We all play a very important role in Office Safety

We all play a very important role in Office Safety

By: Gary K. Pino, FMP  Being IDO Incorporated’s Health, Safety and Environmental steward, and being responsible for monthly in-house H-S-E training distributions, I thought this would be a great time and opportunity to share with you a brief message on the importance that we all play in Office Safety.  Most important of all is Life Safety … because it runs the gamut of protecting employees with maintaining everyday precautionary & prevention methods to protecting them during emergency situations or potentially catastrophic events such as fire, terrorist attacks, and natural disasters (i.e., tornadoes, floods, earthquakes, hurricanes, etc.).  This Life Safety topic is so widely important and timely because on Wednesday of this week, the city of Indianapolis is ‘holding’ a safety and prevention alert & awareness day.  As tornado test warning sirens are going off at 10:15 AM on 3/21/2012, this will be a great time for firms to practice their various safety awareness programs.  Since a number of our own IDO Associates are housed on site at a large client’s office, it is a given that they will adhere to and comply with the “Pharma giant’s” safety programs; for example, they will be reporting to their rally point locations for their safety, as well as for the safety of others.  What all of this Office Safety ‘stuff’ boils down to is simple … it’s a matter of self awareness, preparedness, orderly organization by all involved, common sense, and a genuine interest of all – in participating in and sustaining office safety.    National Safety Consultants Inc., who has been “helping organizations attain safety excellence since 1980,” does a great job of outlining their Safety Management System (SMS) and Management-Based Safety (MBS) process on their website.  According to National Safety Consultants Inc., “an Effective Safety Management is specifically comprised of three things:

  1. management clearly communicating to employees what is expected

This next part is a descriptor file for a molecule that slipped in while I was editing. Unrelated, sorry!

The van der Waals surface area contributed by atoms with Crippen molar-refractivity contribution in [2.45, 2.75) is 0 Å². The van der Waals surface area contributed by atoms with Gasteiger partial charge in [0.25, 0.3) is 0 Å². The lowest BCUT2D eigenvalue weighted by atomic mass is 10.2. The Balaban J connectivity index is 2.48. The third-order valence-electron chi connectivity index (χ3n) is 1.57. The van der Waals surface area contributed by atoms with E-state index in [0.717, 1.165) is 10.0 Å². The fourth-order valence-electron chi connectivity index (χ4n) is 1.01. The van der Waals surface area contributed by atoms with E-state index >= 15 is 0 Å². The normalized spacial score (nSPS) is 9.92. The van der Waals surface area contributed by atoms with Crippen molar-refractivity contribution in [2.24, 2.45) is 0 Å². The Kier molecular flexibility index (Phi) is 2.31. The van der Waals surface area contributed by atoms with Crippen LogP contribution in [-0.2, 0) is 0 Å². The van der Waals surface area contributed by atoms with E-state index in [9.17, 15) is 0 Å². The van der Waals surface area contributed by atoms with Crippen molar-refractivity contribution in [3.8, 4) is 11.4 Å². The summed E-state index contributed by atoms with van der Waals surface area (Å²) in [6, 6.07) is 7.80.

2. employees doing what is expected
  3. management assuring that employees are doing what is expected”

 National Safety Consultants Inc., also highlights for us Key Ingredients of a successful Safety Program.  I have included just a few of the major ones but want you to know there are a number of others:

  • A.1. Assessing the organization’s current safety climate
  • A.2.. A visible managerial commitment & involvement needed to improve the safety culture
  • A.3. Continuous employee education to attain safety performance excellence
  • A.4. Consistently engaging employees to assure they take control of their own personal safety destiny
  • A.5. Attain and sustain safety performance excellence   

 Even with the best laid plans, safety related incidents may occur or crop up.  However, a very Safety conscious organization can easily overcome “Safety Program hurdles” when:

  • B.1. Management & affiliate business partner companies demand safety performance excellence 
  • B.2. Management and affiliate business partner companies are personally involved in leading the safety improvement process
  • B.3. Management personnel are held accountable for safety results
  • B. 4. Constant hazard recognition and remediation are handled on an on-going basis

 By applying and employing the aforementioned safety delivery model, firms are more likely to:

  • C.1. Minimize employee incidents and injuries
  • C.2. Boost and/or increase employee morale
  • C.3. Boost organizational productivity
  • C.4  Decrease insurance costs, premiums and experience modification rates (EMR)
  • C.5. Reduce property damage incidents and costs
  • C.6. Promote conformance to rules and regulations
  • C.7. Improve management effectiveness 
  • C.8. Realize an increase in employee rule compliance
  • C.9. Employees are personally engaged in reducing risks
  • C.10. Discourage employee risk taking
  • C.11. Have effective safety goals
  • C.12. Identify and properly address root causes of hazards & incidents
  • C.13. Have managers who support and step up to manage the safety process
  • C.14. Have managers who are held responsible for acceptable safety results      

  Information in Sections A, B & C are courtesy of National Safety Consultants Inc.’s, website  

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